Tuesday, February 21, 2012

Too Much Stuff

If your family is like anything like mine, or anything like most Americans, you have too much stuff. We try to clean it out with annual basement and attic purges and by trying to convince the kids to get rid of infrequently-played-with toys, and we do regularly drop off boxes at local charities. But it never seems to end.  More comes in all the time. Birthday parties with their bags of little plastic trinkets, deals too good to pass up at the dollar store, that piece of clothing that only needs a hem or two, that turns into a pile of unworn clothes.  In America this has gotten so out of control that we have stores that are solely dedicated to selling stuff to hold all of our stuff. We have tvs and books about hoarding and have made it a clinical diagnosis. 
Our attic

An overflowing toy bin. One of many.
This is my public confession- I have too much stuff. We live in a big old Victorian home with an unfinished basement and an attic and I have a tendency to keep everything, just throwing it in the attic and saying "well, I might use it someday."  I even admit to having a mild obssesion with jars and boxes and rags- you never know when you might need the perfect size box to ship a package or a jar to hold something small or lots of rags for a project.  It would just make me crazy to pay for boxes or jars or rags! (BTW-I fully blame this one of my farm-raised mother who really did grow up saving and using jars and boxes and rags. My problem is that I have too many and I don't really use them all that often.)

My jar and tin collection.
Tomorrow in the first day of Lent. A time a quiet and refection and self-denial.  We aren't a particularly religious family, but we were raised Christian and are, at a minimum, culturally Christian. We observe major holidays and enjoy both the celebratory and reflective nature of the festivals.  I like the idea of giving up something for lent but always thought it strange that it is so often food, or at least vice, related. I could give up chocolate, but then could just substitute caramels. I could give up wine but could substitute gin and tonics. These never really changed me in any sort of meaningful way. This year I am taking a new approach. Instead of depriving myself of something that is easy substituted, I am going to find items in my home that I don't use, or that could be better used by someone else and I'm going to give them to someone who could really use them.  I have placed a great, big, empty box in my guest room and every single day during lent I am going to place one item in that box. As I choose my item and place it in the box I am going to reflect on all the people in the world whose basic needs are not met. Mothers who don't have the means to feed their children.  Families that are torn apart by war. Children who have to scrounge for food to eat and rags to wear. I am going to say a prayer of thanksgiving for the fact that I and my family are so blessed that not only do we have all of our needs met, we have more than we can manage.  On Fridays I will take that box to a local charity and pass it along so that someone else can share in the bounty. It's a little gesture, but one that I hope will stay with me long beyond lent.  Forty days isn't so very long, but long enough that I imagine I it will get harder to part with items as we approach Easter. I'm sure the first week or two won't be that difficult; collecting all those items that I keep meaning to get rid of anyway, but then I will have to start making harder cuts.  Purging items that have sentimental value or that were purchased with a goal in mine (I'm particularly thinking of all my crafting supplies here) but items I don't really need or use.  It will be an interesting process to watch.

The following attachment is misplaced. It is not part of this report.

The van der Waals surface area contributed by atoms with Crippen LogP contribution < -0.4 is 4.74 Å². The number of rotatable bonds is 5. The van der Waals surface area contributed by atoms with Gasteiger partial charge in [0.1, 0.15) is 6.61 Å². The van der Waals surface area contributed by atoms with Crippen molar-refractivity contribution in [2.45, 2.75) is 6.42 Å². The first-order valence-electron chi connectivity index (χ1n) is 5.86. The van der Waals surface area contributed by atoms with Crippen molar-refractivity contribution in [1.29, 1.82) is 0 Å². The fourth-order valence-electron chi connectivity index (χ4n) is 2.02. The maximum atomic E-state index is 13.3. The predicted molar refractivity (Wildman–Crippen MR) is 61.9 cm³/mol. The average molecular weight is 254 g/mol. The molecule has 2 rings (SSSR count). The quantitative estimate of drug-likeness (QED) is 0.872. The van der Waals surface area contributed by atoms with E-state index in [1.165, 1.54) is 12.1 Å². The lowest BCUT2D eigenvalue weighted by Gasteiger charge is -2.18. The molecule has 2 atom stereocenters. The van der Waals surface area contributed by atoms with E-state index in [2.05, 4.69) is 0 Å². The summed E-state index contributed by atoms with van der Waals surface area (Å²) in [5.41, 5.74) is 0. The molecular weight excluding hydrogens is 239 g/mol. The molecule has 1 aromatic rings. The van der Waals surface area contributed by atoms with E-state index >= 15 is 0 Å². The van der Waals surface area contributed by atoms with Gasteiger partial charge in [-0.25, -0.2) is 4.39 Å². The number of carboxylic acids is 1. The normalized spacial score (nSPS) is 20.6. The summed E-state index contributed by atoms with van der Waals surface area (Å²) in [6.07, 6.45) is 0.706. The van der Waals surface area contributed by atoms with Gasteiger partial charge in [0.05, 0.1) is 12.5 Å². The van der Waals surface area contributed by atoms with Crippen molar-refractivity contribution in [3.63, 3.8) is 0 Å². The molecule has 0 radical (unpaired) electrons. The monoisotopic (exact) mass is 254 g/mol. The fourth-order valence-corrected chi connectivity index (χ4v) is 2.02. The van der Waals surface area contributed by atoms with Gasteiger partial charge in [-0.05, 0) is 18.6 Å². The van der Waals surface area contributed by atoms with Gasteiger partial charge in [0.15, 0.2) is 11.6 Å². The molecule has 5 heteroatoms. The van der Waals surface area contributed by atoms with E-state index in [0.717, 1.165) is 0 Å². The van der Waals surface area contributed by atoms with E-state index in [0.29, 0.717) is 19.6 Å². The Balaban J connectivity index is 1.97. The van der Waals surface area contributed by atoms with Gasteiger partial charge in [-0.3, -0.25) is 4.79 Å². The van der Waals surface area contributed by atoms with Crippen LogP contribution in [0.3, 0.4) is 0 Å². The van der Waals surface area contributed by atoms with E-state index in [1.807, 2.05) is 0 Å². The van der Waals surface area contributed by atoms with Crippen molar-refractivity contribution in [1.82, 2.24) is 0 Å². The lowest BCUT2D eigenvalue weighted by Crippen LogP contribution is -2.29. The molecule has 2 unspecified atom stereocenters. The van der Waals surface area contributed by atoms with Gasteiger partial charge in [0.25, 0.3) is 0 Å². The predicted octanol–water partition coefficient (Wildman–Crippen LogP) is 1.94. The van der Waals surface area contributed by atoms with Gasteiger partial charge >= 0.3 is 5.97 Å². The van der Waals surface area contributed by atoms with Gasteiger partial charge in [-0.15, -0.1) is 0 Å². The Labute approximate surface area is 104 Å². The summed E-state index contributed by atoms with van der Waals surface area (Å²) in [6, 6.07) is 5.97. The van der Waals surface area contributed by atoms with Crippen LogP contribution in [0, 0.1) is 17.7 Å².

I am encouraging my family to join my on this journey.  What about you?  What do you do for lent?

1 comment:

  1. I love this idea! I also try to do something positive during lent, rather than giving up something. I remember being baffled as a child that on Fridays in lent I couldn't eat meat (which I didn't really like), but could have lobster or shrimp (not that we did).